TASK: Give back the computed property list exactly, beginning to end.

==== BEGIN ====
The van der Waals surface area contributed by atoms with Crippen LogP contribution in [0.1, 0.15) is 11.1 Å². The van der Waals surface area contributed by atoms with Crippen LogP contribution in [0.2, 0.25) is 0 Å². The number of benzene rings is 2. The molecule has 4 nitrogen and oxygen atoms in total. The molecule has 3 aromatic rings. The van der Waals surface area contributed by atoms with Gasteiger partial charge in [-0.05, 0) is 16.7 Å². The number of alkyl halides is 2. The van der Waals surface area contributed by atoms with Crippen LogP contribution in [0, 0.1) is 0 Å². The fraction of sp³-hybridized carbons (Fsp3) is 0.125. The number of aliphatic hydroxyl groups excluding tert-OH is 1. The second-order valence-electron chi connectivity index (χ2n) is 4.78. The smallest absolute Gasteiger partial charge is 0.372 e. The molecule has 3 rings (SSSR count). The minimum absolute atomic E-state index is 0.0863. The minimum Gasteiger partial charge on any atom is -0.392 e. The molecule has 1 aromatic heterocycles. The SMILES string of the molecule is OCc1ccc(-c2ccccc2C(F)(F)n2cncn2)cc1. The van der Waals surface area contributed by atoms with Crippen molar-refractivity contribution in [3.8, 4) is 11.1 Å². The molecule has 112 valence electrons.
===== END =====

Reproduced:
The van der Waals surface area contributed by atoms with Crippen LogP contribution in [0.1, 0.15) is 11.1 Å². The van der Waals surface area contributed by atoms with Crippen LogP contribution in [0.2, 0.25) is 0 Å². The number of benzene rings is 2. The molecule has 4 nitrogen and oxygen atoms in total. The molecule has 3 aromatic rings. The van der Waals surface area contributed by atoms with Gasteiger partial charge in [-0.05, 0) is 16.7 Å². The number of alkyl halides is 2. The van der Waals surface area contributed by atoms with Crippen LogP contribution in [0, 0.1) is 0 Å². The fraction of sp³-hybridized carbons (Fsp3) is 0.125. The number of aliphatic hydroxyl groups excluding tert-OH is 1. The second-order valence-electron chi connectivity index (χ2n) is 4.78. The smallest absolute Gasteiger partial charge is 0.372 e. The molecule has 3 rings (SSSR count). The minimum absolute atomic E-state index is 0.0863. The minimum Gasteiger partial charge on any atom is -0.392 e. The molecule has 1 aromatic heterocycles. The SMILES string of the molecule is OCc1ccc(-c2ccccc2C(F)(F)n2cncn2)cc1. The van der Waals surface area contributed by atoms with Crippen molar-refractivity contribution in [3.8, 4) is 11.1 Å². The molecule has 112 valence electrons.